Insurance for GDPR fines will not be valid in the majority of European jurisdictions, a study by Aon and DLA Piper has found.

The research highlights that GDPR fines will only be insurable in two of countries - Finland and Norway.

Of the 30 European countries surveyed by the broking house and law firm, only a third would generally be regarded insurable for GDPR fines – with these countries including the UK, France, Italy and Spain.

The study has been released ahead of GDPR coming into force next week – which will see non-compliant companies fined up to EUR20mn ($23.7mn) or up to 4 percent of its annual global turnover, whichever is higher.

The study found that in eight European jurisdictions it is unclear whether GDPR fines would be insurable.

In these countries, there must be no deliberate wrongdoing or gross negligence on the part of the insured.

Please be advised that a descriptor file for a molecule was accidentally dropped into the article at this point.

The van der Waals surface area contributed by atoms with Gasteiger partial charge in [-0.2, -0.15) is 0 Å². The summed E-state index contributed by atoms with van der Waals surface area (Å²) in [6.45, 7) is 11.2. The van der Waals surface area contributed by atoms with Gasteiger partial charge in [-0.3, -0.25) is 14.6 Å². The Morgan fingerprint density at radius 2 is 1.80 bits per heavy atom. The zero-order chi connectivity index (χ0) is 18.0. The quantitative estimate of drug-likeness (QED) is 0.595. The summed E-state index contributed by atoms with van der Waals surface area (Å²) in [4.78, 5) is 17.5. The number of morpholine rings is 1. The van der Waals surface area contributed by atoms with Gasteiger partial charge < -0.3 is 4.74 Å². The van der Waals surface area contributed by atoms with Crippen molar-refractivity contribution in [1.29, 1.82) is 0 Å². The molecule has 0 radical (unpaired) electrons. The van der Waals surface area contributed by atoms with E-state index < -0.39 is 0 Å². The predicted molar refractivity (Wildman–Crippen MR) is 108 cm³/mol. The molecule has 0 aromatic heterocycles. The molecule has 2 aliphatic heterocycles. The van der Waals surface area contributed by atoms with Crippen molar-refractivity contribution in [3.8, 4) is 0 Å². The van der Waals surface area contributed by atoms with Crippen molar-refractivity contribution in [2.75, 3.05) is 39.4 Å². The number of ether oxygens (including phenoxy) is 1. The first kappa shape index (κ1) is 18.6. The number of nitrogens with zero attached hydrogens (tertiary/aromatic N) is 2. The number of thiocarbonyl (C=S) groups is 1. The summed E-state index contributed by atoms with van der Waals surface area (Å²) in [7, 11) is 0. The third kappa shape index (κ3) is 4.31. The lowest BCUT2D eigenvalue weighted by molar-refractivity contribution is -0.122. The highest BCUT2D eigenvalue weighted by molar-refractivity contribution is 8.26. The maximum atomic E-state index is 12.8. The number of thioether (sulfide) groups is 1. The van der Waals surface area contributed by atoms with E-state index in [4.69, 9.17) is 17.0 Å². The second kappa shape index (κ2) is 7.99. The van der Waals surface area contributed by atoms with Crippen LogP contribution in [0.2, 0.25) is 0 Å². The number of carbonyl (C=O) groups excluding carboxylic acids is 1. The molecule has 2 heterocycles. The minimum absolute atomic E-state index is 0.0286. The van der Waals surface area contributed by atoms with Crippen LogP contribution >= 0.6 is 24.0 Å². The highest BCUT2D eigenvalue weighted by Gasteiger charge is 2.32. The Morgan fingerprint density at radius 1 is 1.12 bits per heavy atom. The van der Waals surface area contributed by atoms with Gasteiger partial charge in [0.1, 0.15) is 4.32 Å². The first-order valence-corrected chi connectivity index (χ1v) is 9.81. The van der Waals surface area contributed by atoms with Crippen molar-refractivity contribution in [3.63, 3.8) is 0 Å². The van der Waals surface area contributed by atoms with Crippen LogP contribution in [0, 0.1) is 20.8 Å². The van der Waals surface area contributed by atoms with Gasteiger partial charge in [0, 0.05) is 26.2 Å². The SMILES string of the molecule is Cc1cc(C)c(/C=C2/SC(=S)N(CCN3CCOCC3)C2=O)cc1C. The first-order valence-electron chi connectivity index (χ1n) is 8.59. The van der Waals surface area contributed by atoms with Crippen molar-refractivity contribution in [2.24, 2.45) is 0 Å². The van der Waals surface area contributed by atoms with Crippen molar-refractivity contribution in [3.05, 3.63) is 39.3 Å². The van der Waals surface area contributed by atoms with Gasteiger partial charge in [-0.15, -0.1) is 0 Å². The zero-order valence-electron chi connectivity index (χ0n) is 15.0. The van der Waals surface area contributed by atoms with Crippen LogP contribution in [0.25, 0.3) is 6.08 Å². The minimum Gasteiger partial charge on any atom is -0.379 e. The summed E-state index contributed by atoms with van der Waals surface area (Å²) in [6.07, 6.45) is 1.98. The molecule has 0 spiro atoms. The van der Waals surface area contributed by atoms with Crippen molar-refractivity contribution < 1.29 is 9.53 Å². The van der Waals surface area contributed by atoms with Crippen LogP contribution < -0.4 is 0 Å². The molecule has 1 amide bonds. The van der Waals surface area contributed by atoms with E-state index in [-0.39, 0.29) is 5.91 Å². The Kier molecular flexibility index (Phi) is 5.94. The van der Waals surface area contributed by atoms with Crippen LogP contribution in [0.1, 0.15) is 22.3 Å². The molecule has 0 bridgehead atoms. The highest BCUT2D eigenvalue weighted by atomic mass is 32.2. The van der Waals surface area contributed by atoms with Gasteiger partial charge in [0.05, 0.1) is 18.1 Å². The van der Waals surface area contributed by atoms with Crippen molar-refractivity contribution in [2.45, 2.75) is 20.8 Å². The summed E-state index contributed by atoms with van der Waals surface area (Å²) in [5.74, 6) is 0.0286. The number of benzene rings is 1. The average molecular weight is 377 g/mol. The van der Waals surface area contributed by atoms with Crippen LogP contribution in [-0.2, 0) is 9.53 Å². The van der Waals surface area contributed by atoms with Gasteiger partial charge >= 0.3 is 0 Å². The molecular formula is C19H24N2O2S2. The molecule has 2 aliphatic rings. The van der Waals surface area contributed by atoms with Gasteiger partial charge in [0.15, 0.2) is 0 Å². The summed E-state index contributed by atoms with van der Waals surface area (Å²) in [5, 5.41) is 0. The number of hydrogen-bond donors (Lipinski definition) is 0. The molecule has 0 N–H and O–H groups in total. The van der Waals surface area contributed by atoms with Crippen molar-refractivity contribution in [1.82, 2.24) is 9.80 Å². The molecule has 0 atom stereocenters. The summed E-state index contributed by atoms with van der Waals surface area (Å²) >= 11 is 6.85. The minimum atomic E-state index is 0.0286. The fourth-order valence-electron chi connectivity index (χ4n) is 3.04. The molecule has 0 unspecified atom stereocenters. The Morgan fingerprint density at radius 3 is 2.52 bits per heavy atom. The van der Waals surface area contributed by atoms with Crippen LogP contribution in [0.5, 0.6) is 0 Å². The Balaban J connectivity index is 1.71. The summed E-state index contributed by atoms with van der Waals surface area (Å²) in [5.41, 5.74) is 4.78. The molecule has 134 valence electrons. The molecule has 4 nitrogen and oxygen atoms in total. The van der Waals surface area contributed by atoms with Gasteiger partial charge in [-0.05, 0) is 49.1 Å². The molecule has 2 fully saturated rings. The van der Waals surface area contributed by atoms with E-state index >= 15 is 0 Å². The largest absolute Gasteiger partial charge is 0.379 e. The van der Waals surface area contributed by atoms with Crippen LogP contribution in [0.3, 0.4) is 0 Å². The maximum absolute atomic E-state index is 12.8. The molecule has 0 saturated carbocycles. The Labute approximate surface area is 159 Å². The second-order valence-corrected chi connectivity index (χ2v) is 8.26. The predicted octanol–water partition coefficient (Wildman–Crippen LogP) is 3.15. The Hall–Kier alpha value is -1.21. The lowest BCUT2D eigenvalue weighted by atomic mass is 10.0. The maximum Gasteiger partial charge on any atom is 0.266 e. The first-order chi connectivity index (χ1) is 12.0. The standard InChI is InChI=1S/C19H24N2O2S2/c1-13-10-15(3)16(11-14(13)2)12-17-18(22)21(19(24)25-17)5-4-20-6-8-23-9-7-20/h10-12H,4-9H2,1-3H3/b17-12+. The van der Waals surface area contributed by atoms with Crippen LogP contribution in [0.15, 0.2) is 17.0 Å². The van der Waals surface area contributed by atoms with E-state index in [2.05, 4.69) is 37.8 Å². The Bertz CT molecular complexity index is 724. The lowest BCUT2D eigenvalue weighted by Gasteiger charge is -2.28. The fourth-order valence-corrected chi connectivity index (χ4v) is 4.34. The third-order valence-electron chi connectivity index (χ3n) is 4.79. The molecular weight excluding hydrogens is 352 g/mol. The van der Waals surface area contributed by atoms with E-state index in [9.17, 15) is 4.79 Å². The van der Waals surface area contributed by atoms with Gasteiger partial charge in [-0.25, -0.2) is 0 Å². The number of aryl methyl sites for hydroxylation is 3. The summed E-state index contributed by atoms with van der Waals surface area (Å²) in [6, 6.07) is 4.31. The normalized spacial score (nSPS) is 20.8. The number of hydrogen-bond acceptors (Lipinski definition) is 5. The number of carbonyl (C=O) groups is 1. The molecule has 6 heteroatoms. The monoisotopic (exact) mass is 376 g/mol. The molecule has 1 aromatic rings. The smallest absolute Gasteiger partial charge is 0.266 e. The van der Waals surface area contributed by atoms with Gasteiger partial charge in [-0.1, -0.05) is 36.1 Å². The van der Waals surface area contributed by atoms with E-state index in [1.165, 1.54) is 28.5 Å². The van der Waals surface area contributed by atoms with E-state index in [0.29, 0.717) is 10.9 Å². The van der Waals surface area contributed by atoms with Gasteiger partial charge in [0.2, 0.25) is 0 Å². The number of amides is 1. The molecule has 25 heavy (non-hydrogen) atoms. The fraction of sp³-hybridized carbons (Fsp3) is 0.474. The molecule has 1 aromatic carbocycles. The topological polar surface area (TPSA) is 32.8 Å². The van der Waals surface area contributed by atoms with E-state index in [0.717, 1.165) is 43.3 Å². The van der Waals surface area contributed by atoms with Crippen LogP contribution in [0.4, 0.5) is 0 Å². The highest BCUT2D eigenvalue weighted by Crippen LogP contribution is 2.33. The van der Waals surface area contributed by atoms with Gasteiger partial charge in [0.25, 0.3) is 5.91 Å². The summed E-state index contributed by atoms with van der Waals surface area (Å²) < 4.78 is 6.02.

The research highlights that criminal penalties are almost never insurable and individual European member states can impose their own penalties for personal data violations.

Vanessa Leemans, chief commercial officer at Aon’s cyber solutions unit in EMEA said GDPR will expose companies to significantly higher risks related to how they manage and store personal data.

“Data breaches, and other cyber events, could see businesses face both major fines and extensive costs,” Leemans said.

“It is therefore essential that organisations fully understand where their exposures lie, they should work closely with their insurance partners to ensure they have an appropriate risk transfer solution and incident response plan in place,” She added.

“While there are only a few jurisdictions where GDPR fines are insurable, insurance against legal costs and liabilities following a data breach is widely available across Europe and may provide valuable cover to organisations,” Prakash Paran, partner and co-chair for the global insurance sector at DLA Piper said.

“However, corporate groups still need to consider reputational damage and impact on existing customers, the wider market, and their relationships with regulators, all of which may go beyond quantifiable financial losses,” Paran went on.